Archive for The Riddler

a riddle at the end of its tether

Posted in R, Statistics with tags , , on February 24, 2017 by xi'an

A simply worded riddle this week on The Riddler, about four ropes having non-uniform and unknown burning rates, the only constraint being they all burn completely in one hour. With the help of a lighter (or even a single match), what are the possible units of time one can measure by burning them?

While I had worked out a range of possible times for each of the ropes to complete its combustion, I went for a simulation based confirmation. The starting point is that a new fire can only be started when a burning rope ends up burning. Which only happens for a finite number of possibilities. I found 24 of them, consisting of

> total*prec
[1]  0.000 0.5000 0.750 0.875 0.9375 1.000 1.125 1.1875 1.25 1.3125
[11] 1.375 1.4375 1.500 1.625 1.7500 1.875 2.000 2.1250 2.25 2.5000
[21] 2.750 3.0000 3.500 4.000

i.e., some combinations of 1, 2⁻¹, …, 2⁻⁴, with the comment that those times cannot all be obtained within a single arson experiment.

Continue reading

a knapsack riddle?

Posted in Books, pictures, R, Statistics, Travel with tags , , , , , , on February 13, 2017 by xi'an


The [then current now past] riddle of the week is a sort of multiarmed bandits optimisation. Of sorts. Or rather a generalised knapsack problem. The question is about optimising the allocation of 100 undistinguishable units to 10 distinct boxes against a similarly endowed adversary, when the loss function is


and the distribution q of the adversary is unknown. As usual (!), the phrasing of the riddle is somewhat ambiguous but I am under the impression that the game is played sequentially, hence that one can learn about the distribution of the adversary, at least when assuming this adversary keeps the same distribution q at all times. Continue reading

another Galton-Watson riddle

Posted in Statistics with tags , , , on February 3, 2017 by xi'an

The riddle on the Riddler this week is definitely a classic, since it rephrases the standard Galton-Watson branching process (which should have been called Bienaymé‘s process, as he established the relation before Watson, while the jack-of-all-trades Francis Galton only posed the question):

At the beginning, there is a single microorganism. Each day, every member of this species either splits into two copies of itself or dies. If the probability of multiplication is p, what are the chances that this species goes extinct?

As is easily seen from the moment generating function, the species goes instinct if p≤½. Actually, I always found it intriguing [intuitively] that the value ½ is included in the exclusion range!

an express riddle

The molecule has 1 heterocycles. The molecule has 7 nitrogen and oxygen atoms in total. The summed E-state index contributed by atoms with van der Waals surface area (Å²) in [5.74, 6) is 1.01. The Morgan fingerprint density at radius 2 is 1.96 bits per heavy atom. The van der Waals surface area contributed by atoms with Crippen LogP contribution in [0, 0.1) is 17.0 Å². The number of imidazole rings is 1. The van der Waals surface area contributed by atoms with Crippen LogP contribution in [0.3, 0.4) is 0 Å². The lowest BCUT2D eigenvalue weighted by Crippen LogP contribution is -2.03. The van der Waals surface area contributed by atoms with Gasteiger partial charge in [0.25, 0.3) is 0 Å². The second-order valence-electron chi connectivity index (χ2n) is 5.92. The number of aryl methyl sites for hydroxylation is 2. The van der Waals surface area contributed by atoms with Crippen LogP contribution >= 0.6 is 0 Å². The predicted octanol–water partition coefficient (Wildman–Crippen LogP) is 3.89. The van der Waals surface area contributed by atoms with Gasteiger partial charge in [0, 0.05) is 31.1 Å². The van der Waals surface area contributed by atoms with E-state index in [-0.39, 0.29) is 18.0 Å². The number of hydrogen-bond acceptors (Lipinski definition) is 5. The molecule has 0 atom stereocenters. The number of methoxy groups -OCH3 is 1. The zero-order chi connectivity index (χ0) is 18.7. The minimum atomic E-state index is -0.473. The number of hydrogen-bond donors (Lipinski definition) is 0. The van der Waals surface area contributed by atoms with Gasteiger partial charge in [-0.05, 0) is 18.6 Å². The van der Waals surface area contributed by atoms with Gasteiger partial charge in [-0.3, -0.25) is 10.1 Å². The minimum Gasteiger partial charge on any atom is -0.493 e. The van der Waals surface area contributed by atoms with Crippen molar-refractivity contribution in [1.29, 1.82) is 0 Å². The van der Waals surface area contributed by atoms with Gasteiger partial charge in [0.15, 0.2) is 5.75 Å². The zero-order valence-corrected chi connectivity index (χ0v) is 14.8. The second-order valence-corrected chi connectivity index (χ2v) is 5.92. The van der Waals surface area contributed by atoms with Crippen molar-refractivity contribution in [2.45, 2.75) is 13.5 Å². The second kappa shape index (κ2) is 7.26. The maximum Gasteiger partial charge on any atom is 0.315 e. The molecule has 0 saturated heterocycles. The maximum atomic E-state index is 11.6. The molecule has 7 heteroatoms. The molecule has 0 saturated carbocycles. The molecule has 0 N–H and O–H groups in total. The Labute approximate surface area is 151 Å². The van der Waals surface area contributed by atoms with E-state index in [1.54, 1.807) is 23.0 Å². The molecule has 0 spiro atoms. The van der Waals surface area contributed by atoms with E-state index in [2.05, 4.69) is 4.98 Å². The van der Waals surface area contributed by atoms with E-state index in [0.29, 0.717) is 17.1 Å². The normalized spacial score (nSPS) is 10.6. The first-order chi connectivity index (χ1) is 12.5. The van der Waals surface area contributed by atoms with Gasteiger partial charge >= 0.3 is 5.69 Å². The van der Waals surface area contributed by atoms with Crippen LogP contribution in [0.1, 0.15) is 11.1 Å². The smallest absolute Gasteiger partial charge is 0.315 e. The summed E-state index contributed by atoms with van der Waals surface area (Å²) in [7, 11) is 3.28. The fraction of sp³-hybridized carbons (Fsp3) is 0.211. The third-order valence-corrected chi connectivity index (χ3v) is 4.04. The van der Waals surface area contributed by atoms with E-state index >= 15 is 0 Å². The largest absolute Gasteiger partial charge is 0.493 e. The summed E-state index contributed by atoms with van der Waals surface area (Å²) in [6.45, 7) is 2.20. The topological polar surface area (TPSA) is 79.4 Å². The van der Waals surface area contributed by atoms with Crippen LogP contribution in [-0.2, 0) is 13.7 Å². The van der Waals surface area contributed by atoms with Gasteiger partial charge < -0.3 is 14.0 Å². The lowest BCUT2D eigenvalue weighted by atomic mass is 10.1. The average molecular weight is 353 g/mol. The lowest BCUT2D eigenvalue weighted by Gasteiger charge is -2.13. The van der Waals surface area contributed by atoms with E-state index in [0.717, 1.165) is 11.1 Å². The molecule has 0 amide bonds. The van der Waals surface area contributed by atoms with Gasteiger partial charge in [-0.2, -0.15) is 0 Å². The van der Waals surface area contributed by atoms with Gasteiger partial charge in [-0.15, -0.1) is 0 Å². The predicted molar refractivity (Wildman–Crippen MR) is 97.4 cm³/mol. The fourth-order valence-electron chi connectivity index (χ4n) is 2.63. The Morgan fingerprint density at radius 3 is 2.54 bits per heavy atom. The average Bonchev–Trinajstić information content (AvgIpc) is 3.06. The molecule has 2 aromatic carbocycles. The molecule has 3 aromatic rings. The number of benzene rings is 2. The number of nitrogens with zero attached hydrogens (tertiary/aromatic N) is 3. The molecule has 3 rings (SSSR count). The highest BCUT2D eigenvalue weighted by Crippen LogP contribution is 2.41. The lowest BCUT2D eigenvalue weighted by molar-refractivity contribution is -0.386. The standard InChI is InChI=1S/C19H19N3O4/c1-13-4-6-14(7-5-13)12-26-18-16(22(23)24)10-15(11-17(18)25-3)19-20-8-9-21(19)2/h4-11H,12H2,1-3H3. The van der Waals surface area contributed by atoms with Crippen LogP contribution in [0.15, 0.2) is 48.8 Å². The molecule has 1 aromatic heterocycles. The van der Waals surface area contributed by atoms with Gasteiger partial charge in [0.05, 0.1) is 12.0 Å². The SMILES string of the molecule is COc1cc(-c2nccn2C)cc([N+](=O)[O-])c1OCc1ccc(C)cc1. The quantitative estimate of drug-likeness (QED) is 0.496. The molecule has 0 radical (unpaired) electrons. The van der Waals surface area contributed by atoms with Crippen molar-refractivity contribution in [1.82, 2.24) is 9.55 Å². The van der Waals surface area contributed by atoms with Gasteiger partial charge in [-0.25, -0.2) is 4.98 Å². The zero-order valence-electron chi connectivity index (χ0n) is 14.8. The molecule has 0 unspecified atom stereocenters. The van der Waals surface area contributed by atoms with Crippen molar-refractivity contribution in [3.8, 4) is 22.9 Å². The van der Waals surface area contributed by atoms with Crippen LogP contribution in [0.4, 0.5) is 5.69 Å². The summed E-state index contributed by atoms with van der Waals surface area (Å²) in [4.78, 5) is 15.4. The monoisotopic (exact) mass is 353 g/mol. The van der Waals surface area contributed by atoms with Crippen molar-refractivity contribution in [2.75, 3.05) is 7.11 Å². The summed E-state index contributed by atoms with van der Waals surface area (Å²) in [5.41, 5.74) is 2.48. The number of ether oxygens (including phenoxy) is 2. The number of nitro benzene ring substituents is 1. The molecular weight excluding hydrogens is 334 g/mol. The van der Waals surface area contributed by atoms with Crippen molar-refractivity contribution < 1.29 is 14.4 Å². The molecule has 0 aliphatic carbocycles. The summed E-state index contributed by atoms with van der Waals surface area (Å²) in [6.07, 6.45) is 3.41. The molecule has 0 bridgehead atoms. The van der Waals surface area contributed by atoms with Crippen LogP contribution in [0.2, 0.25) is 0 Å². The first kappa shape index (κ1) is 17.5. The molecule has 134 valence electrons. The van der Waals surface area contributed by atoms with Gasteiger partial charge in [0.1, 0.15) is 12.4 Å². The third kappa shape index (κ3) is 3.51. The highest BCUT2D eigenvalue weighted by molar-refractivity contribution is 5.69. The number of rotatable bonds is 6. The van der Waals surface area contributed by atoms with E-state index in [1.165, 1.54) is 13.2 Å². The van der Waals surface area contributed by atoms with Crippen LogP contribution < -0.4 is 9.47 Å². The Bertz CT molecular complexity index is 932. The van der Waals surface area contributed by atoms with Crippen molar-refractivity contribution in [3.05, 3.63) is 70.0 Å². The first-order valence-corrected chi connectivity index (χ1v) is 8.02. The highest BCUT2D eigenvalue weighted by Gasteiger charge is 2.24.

Posted in Books, Kids, R with tags , , on January 20, 2017 by xi'an

A quick puzzle on The Riddler this week that enjoys a quick solution once one writes it out. The core of the puzzle is about finding the average number of draws one need to empty a population of size T if each draw is uniform over the remaining number of individuals between one and the number that remain. It is indeed easy to see that this average satisfies

\epsilon^T=1+\frac{1}{T}\sum_{i=1}^{T-1} \epsilon^i

since all draws but one require an extra draw. A recursion then leads by elimination to deduce that


which is the beginning of the (divergent) harmonic series. In the case T=30, the solution is (almost) equal to 4.

> sum(1/(1:30))*1e10
[1] 39949871309

A second riddle the same week reminded me of a result in Devroye’s Non-Uniform Random Variate Generation, namely to find the average number of draws from a Uniform until the sequence goes down. Actually, the real riddle operates with a finite support Uniform, but I find the solution with the continuous Uniform more elegant. And it only took a few metro stops to solve. The solution goes as follows: the probability to stop after two Uniform draws is 1/2, after n uniform draws, it is (n-1)/n!, which does sum up to 1:

\sum_{n=2}^\infty \frac{n-1}{n!} = \sum_{n=2}^\infty \frac{n}{n!} - \sum_{n=2}^\infty \frac{1}{n!} = \sum_{n=1}^\infty \frac{1}{n!} - \sum_{n=2}^\infty \frac{1}{n!}=1

and the expectation of this distribution is e-1 by a very similar argument, as can be checked by a rudimentary Monte Carlo experiment

> over(1e7) #my implementation of the puzzle
[1] 1.7185152

a Galton-Watson riddle

Posted in R, Travel with tags , , , on December 30, 2016 by xi'an

riddleThe Riddler of this week has an extinction riddle which summarises as follows:

One observes a population of N individuals, each with a probability of 10⁻⁴ to kill the observer each day. From one day to the next, the population decreases by one individual with probability

K√N 10⁻⁴

What is the value of K that leaves the observer alive with probability ½?

Given the sequence of population sizes N,N¹,N²,…, the probability to remain alive is